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  #11  
Old 17-01-2012, 04:50 PM
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Default Re: Can anyone help a beginner and recommend a river fly?

Quote:
Originally Posted by bill1 View Post
Yer daft pillock. Nobody's going to laugh at you and if they do they're not worth bothering about. Everybody has to start somewhere. I don't know the fisheries down your way but put up a post asking and somebody on here will advise you.
Commercials want you to come back so they'll do everything they can to help you catch. When you turn up and pay your money, tell them you're a newbie and ask their advice. They'll go out of their way to help you.

As Coasty says, rivers aren't at their easiest at this time of year and the grayling can be fickle and difficult to find. At least on a commercial, you know that they are there. There's almost always a window when Rainbows will come on - very often they'll take throughout the day - they are a coldwater species. The trick is to find the depth that they're moving around at. Well, one of the tricks
Yes Bill

You have quiet a few tricks up you capacious sleeve.
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  #12  
Old 17-01-2012, 06:06 PM
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Default Re: Can anyone help a beginner and recommend a river fly?

This time of year for trout, it's very difficult to go wrong with the following weighted nymphs. As a note, I'm in the US, but I've caught fish on all of these in the UK.

Another note: Size matters. No, the size of the fly. In many cases, this is more important than the actual pattern. I usually carry all my small river patterns in sizes 18, 16, 14, and 10. To avoid draining the bank account, my suggestion would be to get a 16 and 14 in each pattern as a starting point.

- Pheasant Tail Nymph (PTN)
- Gold Ribbed Hare's Ear nymph (GRHE)
- Black Hare's Ear
- Prince Nymph
- Pink Scud
- Orange Scud
- Stonefly - in a variety of colors, sizes 14 and 10 are my usual go-to sizes.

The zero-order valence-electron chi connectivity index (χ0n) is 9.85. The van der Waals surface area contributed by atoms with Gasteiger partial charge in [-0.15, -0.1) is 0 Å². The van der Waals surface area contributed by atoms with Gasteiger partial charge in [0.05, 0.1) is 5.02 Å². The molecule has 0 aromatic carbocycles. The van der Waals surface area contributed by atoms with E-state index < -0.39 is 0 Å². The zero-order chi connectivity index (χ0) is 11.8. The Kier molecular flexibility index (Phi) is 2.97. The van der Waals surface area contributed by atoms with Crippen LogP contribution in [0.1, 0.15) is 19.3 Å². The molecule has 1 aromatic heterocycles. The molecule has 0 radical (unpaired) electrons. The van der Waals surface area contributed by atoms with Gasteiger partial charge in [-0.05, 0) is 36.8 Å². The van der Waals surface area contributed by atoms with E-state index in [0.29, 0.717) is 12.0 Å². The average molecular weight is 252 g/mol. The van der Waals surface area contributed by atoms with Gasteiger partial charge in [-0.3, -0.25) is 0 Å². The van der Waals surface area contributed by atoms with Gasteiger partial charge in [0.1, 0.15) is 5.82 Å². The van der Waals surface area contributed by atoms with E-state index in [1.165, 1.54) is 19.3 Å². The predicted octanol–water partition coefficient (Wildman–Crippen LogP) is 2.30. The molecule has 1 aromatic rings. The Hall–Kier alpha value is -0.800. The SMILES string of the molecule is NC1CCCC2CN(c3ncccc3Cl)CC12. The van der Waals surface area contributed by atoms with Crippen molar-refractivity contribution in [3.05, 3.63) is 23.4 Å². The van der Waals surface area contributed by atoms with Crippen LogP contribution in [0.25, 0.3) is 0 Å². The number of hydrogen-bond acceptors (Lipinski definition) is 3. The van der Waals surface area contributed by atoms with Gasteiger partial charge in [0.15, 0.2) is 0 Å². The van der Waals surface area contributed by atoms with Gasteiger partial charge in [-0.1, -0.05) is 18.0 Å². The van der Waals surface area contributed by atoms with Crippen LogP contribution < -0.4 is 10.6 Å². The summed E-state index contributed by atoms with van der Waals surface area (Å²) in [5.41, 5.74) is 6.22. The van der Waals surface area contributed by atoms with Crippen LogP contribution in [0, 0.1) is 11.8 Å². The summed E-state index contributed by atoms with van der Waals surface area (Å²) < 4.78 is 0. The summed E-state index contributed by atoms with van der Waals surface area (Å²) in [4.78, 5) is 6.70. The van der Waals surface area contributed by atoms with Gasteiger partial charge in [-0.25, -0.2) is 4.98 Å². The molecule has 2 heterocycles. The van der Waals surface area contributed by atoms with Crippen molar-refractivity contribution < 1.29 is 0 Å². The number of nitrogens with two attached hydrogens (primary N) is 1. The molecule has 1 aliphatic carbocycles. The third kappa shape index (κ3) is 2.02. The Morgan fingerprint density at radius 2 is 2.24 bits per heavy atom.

- Glass midge

And finally, a streamer: A black, beadhead woolly ****** in sizes 12, 8, and 4. This is a universal searching pattern that works in a huge variety of situations. Honestly, if I had to pick one fly that would get your a trout, this would be it.

To be honest, if you can't catch on the patterns above, it's not fly selection that's the problem. While much is made about dry fly technique, fishing the dry fly is actually the easiest. Nymphing techniques are by far the most difficult to learn, but nymphing when done well is also the most productive technique overall.

Grouse
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  #13  
Old 17-01-2012, 11:49 PM
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Default Re: Can anyone help a beginner and recommend a river fly?

Quote:
Originally Posted by bill1 View Post
Yer daft pillock. Nobody's going to laugh at you and if they do they're not worth bothering about. Everybody has to start somewhere. I don't know the fisheries down your way but put up a post asking and somebody on here will advise you.
Commercials want you to come back so they'll do everything they can to help you catch. When you turn up and pay your money, tell them you're a newbie and ask their advice. They'll go out of their way to help you.

As Coasty says, rivers aren't at their easiest at this time of year and the grayling can be fickle and difficult to find. At least on a commercial, you know that they are there. There's almost always a window when Rainbows will come on - very often they'll take throughout the day - they are a coldwater species. The trick is to find the depth that they're moving around at. Well, one of the tricks
I know your right. I'm going to Manningford on Sunday. Charles Jardine is doing a demostration so i guess that's not a bad place to start. Also it will give me a chance to have a look around and then i need to book a day.
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